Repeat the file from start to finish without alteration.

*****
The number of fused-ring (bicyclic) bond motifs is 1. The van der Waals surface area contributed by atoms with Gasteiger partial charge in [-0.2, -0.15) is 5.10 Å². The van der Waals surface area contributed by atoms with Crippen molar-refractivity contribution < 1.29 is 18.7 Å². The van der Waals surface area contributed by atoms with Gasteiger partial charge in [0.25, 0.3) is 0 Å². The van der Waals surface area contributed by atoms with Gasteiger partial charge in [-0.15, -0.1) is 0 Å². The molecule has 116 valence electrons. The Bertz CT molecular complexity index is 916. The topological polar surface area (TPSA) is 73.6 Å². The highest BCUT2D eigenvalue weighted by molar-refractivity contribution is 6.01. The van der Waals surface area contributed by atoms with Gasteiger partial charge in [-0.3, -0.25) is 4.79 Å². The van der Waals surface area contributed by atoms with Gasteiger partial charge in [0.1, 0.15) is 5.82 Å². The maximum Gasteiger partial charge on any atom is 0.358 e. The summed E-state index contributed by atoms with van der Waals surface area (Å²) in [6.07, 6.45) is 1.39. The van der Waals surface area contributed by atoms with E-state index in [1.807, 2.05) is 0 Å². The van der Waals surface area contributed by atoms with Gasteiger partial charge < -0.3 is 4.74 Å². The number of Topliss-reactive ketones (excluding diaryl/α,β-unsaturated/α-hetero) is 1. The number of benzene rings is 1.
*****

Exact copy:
The number of fused-ring (bicyclic) bond motifs is 1. The van der Waals surface area contributed by atoms with Gasteiger partial charge in [-0.2, -0.15) is 5.10 Å². The van der Waals surface area contributed by atoms with Crippen molar-refractivity contribution < 1.29 is 18.7 Å². The van der Waals surface area contributed by atoms with Gasteiger partial charge in [0.25, 0.3) is 0 Å². The van der Waals surface area contributed by atoms with Gasteiger partial charge in [-0.15, -0.1) is 0 Å². The molecule has 116 valence electrons. The Bertz CT molecular complexity index is 916. The topological polar surface area (TPSA) is 73.6 Å². The highest BCUT2D eigenvalue weighted by molar-refractivity contribution is 6.01. The van der Waals surface area contributed by atoms with Gasteiger partial charge in [-0.3, -0.25) is 4.79 Å². The van der Waals surface area contributed by atoms with Gasteiger partial charge in [0.1, 0.15) is 5.82 Å². The maximum Gasteiger partial charge on any atom is 0.358 e. The summed E-state index contributed by atoms with van der Waals surface area (Å²) in [6.07, 6.45) is 1.39. The van der Waals surface area contributed by atoms with E-state index in [1.807, 2.05) is 0 Å². The van der Waals surface area contributed by atoms with Gasteiger partial charge < -0.3 is 4.74 Å². The number of Topliss-reactive ketones (excluding diaryl/α,β-unsaturated/α-hetero) is 1. The number of benzene rings is 1.